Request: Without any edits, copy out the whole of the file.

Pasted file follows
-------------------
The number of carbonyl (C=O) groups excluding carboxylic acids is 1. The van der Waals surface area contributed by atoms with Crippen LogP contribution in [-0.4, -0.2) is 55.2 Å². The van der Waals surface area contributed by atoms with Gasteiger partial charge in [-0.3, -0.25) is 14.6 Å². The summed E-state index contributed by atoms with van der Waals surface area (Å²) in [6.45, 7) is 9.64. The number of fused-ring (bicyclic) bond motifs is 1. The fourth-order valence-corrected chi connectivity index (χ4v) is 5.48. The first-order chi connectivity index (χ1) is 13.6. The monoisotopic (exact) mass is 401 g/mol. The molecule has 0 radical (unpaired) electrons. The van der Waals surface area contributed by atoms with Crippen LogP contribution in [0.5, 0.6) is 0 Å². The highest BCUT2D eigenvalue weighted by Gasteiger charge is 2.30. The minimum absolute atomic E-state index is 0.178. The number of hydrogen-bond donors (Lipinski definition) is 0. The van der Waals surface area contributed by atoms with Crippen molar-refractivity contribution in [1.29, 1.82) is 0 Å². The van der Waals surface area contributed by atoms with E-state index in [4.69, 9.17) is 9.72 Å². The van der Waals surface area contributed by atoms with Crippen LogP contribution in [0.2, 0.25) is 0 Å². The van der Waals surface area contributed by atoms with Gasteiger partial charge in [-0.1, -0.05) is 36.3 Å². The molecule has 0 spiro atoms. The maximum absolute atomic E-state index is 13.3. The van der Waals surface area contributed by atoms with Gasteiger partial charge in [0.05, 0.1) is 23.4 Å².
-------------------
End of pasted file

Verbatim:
The number of carbonyl (C=O) groups excluding carboxylic acids is 1. The van der Waals surface area contributed by atoms with Crippen LogP contribution in [-0.4, -0.2) is 55.2 Å². The van der Waals surface area contributed by atoms with Gasteiger partial charge in [-0.3, -0.25) is 14.6 Å². The summed E-state index contributed by atoms with van der Waals surface area (Å²) in [6.45, 7) is 9.64. The number of fused-ring (bicyclic) bond motifs is 1. The fourth-order valence-corrected chi connectivity index (χ4v) is 5.48. The first-order chi connectivity index (χ1) is 13.6. The monoisotopic (exact) mass is 401 g/mol. The molecule has 0 radical (unpaired) electrons. The van der Waals surface area contributed by atoms with Crippen LogP contribution in [0.5, 0.6) is 0 Å². The highest BCUT2D eigenvalue weighted by Gasteiger charge is 2.30. The minimum absolute atomic E-state index is 0.178. The number of hydrogen-bond donors (Lipinski definition) is 0. The van der Waals surface area contributed by atoms with Crippen molar-refractivity contribution in [1.29, 1.82) is 0 Å². The van der Waals surface area contributed by atoms with E-state index in [4.69, 9.17) is 9.72 Å². The van der Waals surface area contributed by atoms with Crippen LogP contribution in [0.2, 0.25) is 0 Å². The van der Waals surface area contributed by atoms with Gasteiger partial charge in [-0.1, -0.05) is 36.3 Å². The molecule has 0 spiro atoms. The maximum absolute atomic E-state index is 13.3. The van der Waals surface area contributed by atoms with Gasteiger partial charge in [0.05, 0.1) is 23.4 Å².